Volunteering abroad has some features which make it ideal for those looking to switch careers as it can provide resume-enhancing skills, but, more importantly, a new mind-set that might lead you to head in a completely different new direction with your life.

For me, since volunteering in South America, I’ve decided that I want to work in the international education sector, most likely with a focus on this continent.

I still don’t know exactly how this will pan out, but I’m positive that by continuing to use my time effectively in supporting small, grass -roots volunteering projects, I am gaining useful skills and experiences that will assist me in achieving this dream in the future.

Helping you to identify your priorities

One of the characteristics of volunteering which sets it apart from a conventional career change, is the chance it offers to experience and learn about your own interests.

In a normal job, if you realise it’s somehow not for you, you’re stuck with it. With volunteering, you finish your placement, re-evaluate what you didn’t enjoy, and then move on.

My initial position as Volunteer and Communications Director for BiblioWorks was an entrance into the unknown: I wasn’t sure what I wanted to do after leaving my teaching job in the UK. Working with a literacy charity while having the time to learn Spanish seemed like an ideal situation.

Following my six months in the role, I was certain that volunteer coordination was not the area in which I’d be interested in working. I had realised that I was seeking a job that was more hands-on and more closely linked with teaching.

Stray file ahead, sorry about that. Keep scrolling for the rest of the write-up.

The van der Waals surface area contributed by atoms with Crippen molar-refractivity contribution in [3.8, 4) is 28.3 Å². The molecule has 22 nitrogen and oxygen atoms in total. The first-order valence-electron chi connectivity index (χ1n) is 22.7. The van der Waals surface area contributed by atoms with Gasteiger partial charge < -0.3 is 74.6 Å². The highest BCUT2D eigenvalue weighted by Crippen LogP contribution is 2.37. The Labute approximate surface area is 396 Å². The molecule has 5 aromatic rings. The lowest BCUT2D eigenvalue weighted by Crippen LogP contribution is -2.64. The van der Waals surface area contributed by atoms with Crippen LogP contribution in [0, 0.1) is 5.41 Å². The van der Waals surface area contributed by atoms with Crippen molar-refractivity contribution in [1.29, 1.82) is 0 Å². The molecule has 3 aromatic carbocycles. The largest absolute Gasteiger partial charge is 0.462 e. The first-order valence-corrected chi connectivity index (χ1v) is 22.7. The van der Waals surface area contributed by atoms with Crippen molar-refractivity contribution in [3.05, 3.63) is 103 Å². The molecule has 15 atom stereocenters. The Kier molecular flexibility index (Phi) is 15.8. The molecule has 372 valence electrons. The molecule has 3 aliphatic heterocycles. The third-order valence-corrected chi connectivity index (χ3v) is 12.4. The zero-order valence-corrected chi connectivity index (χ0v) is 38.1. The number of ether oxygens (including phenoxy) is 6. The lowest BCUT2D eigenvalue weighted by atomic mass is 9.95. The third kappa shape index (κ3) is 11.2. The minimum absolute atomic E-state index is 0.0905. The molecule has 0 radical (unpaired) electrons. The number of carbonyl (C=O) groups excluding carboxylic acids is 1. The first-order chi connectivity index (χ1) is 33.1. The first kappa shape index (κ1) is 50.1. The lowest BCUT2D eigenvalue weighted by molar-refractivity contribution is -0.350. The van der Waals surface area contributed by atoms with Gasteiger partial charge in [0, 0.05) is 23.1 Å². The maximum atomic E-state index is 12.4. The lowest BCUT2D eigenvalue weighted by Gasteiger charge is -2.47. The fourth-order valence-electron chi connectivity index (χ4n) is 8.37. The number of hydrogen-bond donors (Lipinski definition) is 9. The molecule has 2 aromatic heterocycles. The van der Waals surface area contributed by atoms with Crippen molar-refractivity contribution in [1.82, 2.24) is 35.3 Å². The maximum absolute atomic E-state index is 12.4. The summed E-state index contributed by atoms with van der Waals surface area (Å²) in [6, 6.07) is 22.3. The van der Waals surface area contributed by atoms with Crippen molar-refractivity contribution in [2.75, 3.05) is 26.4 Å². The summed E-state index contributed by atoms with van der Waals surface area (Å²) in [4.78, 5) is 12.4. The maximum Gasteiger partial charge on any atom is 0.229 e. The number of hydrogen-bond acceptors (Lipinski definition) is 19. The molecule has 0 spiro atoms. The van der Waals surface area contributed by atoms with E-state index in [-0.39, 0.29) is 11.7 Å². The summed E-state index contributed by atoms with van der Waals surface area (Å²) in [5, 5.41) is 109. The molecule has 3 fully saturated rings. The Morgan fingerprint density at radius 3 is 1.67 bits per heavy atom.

My next two volunteer positions sought to rectify this, as I found myself doing English teaching, leading workshops (in Spanish) with both children and adults, and redesigning the curriculum for one of the organisations.

If I had dived straight into a paid job in this sector, there would have been no room for this change of direction or the flexibility to try new positions. 

Also, going in as a mid-career professional meant I had a lot of the skills needed, but perhaps not the concrete experience that may have otherwise have prevented me from getting a comparable paid job. Thanks to this, I was able to assist the organisations, all while learning about what exactly I’m looking for.

Establishing a network of similarly-minded professionals

volunteering abroad for a career change

If you’re seeking experience and opportunities in a brand new sector, volunteering can easily put you in touch with useful connections.

When I was working with LAFF in Cusco, I had the chance to learn from professionals seeking to work in a range of areas of development, many of whom I’ve remained in touch with. 

Now aware of one another’s interests and skills, I know that any opportunities that they come across that they believe would suit me, they’ll be quick to share, and vice versa.